Category Archives: Uncategorized

All ducks are wearing dog masks

Since our new place has a rather large hen house we decided to make use of it and got ourselves some indian runner ducks. These ducks are a bit unconventional
because they walk almost upright (almost like penguins) and are rather fun to watch because of that.
They should also be great egg layers but I can’t comment on that yet since they are a bit young for that.

indian runner ducks


PS. in case you don’t get the dogmask reference here’s an explanation.

on durability of the linksys wrt54g

I have two Linksys WRT54g wifi APs at my grandparents’ place that have been running since May 2005. The one facing the Internet is connected to a 24 dB parabolic wifi (2.4Ghz) antenna that is directed towards a tower 8km away and the other one is connected to an omni antenna and is configured as an open access point.

The Internet is somewhere there

The other end of the link as (not) seen from the position of our antenna. It's usually not visible with the naked eye in the daylight but the lights are visible at night.

wifi antennas

Our improvised antenna tower

These two WRT54g-s are situated in a garage and do not have any special kind of enclosure. The garage is not heated and has always basically the same temperature that is outside. So it has seen days with temperatures below -30 C and several weeks with the temperature constantly around -20 C. It has pulled through all this without any problems. I only had to replace a couple of power supplies so far because of the lightning but otherwise that installation has required no attention whatsoever. I wish all of my gear was that reliable.

Actually it has required so little attention that it has been years since I last attempted to log into these routers. They are still running an ancient OpenWRT build from 2005. It turns out that the modern versions on the openssh client are not able to work with the old version of the dropbear ssh daemon that I have in the AP’s.

The openssh client in the verbose mode will give you something like this if you try:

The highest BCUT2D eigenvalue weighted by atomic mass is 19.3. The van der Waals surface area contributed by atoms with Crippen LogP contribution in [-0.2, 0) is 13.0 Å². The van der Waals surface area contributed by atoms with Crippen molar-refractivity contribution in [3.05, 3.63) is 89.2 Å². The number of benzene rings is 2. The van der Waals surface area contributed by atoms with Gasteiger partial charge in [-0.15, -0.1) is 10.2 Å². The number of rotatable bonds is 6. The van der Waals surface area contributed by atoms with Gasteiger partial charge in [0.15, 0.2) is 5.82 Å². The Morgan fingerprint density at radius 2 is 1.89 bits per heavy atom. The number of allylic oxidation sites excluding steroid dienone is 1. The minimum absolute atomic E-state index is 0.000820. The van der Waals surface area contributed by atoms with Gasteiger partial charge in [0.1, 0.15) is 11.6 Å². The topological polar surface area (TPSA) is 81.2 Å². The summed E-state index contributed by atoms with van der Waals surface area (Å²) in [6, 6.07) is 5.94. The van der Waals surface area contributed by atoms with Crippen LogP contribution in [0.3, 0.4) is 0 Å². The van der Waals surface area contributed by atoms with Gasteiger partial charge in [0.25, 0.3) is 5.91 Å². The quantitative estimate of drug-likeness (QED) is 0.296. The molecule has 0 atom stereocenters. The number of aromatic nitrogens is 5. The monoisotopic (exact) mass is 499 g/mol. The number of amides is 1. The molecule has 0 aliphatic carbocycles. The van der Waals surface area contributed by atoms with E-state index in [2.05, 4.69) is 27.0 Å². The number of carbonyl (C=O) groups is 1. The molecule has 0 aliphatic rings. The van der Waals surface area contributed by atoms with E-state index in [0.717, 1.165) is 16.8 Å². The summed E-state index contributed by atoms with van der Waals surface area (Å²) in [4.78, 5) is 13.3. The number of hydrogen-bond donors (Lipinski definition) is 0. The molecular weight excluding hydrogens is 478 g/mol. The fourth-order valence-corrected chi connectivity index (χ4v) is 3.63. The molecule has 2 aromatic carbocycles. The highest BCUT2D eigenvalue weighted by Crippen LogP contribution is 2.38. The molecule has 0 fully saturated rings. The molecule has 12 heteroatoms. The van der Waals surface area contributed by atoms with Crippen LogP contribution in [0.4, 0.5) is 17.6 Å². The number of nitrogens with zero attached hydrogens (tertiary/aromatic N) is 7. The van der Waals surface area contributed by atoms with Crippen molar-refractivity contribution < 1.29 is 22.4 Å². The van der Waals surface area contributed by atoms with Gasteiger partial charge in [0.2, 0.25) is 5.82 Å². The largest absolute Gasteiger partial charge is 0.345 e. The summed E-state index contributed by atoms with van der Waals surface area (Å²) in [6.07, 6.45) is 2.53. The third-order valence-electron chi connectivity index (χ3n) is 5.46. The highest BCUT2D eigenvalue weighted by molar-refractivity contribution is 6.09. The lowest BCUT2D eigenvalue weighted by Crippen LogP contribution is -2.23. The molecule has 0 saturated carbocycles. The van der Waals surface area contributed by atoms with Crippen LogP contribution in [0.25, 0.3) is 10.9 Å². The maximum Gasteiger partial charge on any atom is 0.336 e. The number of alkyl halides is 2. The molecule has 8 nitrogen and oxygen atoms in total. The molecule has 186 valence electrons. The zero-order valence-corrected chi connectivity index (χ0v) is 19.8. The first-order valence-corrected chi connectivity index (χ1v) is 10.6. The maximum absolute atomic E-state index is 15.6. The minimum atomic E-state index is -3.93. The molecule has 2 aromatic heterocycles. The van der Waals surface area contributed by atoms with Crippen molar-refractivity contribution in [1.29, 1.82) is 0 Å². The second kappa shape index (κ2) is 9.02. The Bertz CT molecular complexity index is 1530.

debug1: Remote protocol version 2.0, remote software version dropbear_0.45
debug1: no match: dropbear_0.45
debug1: Enabling compatibility mode for protocol 2.0
debug1: Local version string SSH-2.0-OpenSSH_5.8p1 Debian-1ubuntu3
debug1: SSH2_MSG_KEXINIT sent
debug1: SSH2_MSG_KEXINIT received
debug1: kex: server->client aes128-cbc hmac-md5 none
debug1: kex: client->server aes128-cbc hmac-md5 none
debug1: sending SSH2_MSG_KEXDH_INIT
debug1: expecting SSH2_MSG_KEXDH_REPLY
Connection closed by

A nice and simple workaround that I found is to use the SSH client that the dropbear package itself provides (called dbclient).

PS. I plan to retire one of these APs soon because I have a Ubiquity Bullet 2 lying around that is a much better fit for such environments and I believe that it’s better to replace these before the inevitable failure comes along.

greenhouse window automation

With a lot of help from my friend Kalle (actually he did ~95% of the work) we managed to get window automation running.

We haven’t had time to repackage and rewire the control panel so it looks a bit hackish at the moment
greenhouse controller

The windows are actually controlled from the Beagleboard in the garage over WiFi. The Beagleboard also has an IPv6 address so we are able to directly access it from anywhere in the world even though it sits behind several NAT gateways.

Here’s a high level overview of how the automation is set up at the moment:

high level automation overview

And here’s a bit more detailed schematics of how the electronics in the greenhouse are connected:
high level overview of greenhouse electronics

power management & measuring

I recently bought myself a couple of Plugwise smartplugs that can be used to control and measure power usage over the wireless ZigBee protocol. I wrote a bit about these and the alternatives in the last post.